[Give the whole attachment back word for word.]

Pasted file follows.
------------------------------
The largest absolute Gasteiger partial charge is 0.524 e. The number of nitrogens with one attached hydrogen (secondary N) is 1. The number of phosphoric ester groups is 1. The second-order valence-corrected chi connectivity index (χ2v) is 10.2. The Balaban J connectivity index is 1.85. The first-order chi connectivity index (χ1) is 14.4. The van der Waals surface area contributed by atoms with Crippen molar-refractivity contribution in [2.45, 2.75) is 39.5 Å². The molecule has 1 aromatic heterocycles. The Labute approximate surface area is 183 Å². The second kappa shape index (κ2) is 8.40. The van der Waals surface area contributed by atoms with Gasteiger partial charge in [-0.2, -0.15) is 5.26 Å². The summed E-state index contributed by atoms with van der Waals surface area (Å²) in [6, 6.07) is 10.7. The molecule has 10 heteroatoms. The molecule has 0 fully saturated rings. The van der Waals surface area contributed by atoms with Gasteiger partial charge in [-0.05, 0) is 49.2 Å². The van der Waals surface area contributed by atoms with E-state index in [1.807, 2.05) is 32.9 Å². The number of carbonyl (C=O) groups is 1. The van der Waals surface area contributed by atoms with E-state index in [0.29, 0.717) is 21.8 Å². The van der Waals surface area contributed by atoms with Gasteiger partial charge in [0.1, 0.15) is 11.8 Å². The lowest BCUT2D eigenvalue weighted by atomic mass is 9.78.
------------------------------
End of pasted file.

The largest absolute Gasteiger partial charge is 0.524 e. The number of nitrogens with one attached hydrogen (secondary N) is 1. The number of phosphoric ester groups is 1. The second-order valence-corrected chi connectivity index (χ2v) is 10.2. The Balaban J connectivity index is 1.85. The first-order chi connectivity index (χ1) is 14.4. The van der Waals surface area contributed by atoms with Crippen molar-refractivity contribution in [2.45, 2.75) is 39.5 Å². The molecule has 1 aromatic heterocycles. The Labute approximate surface area is 183 Å². The second kappa shape index (κ2) is 8.40. The van der Waals surface area contributed by atoms with Gasteiger partial charge in [-0.2, -0.15) is 5.26 Å². The summed E-state index contributed by atoms with van der Waals surface area (Å²) in [6, 6.07) is 10.7. The molecule has 10 heteroatoms. The molecule has 0 fully saturated rings. The van der Waals surface area contributed by atoms with Gasteiger partial charge in [-0.05, 0) is 49.2 Å². The van der Waals surface area contributed by atoms with E-state index in [1.807, 2.05) is 32.9 Å². The number of carbonyl (C=O) groups is 1. The van der Waals surface area contributed by atoms with E-state index in [0.29, 0.717) is 21.8 Å². The van der Waals surface area contributed by atoms with Gasteiger partial charge in [0.1, 0.15) is 11.8 Å². The lowest BCUT2D eigenvalue weighted by atomic mass is 9.78.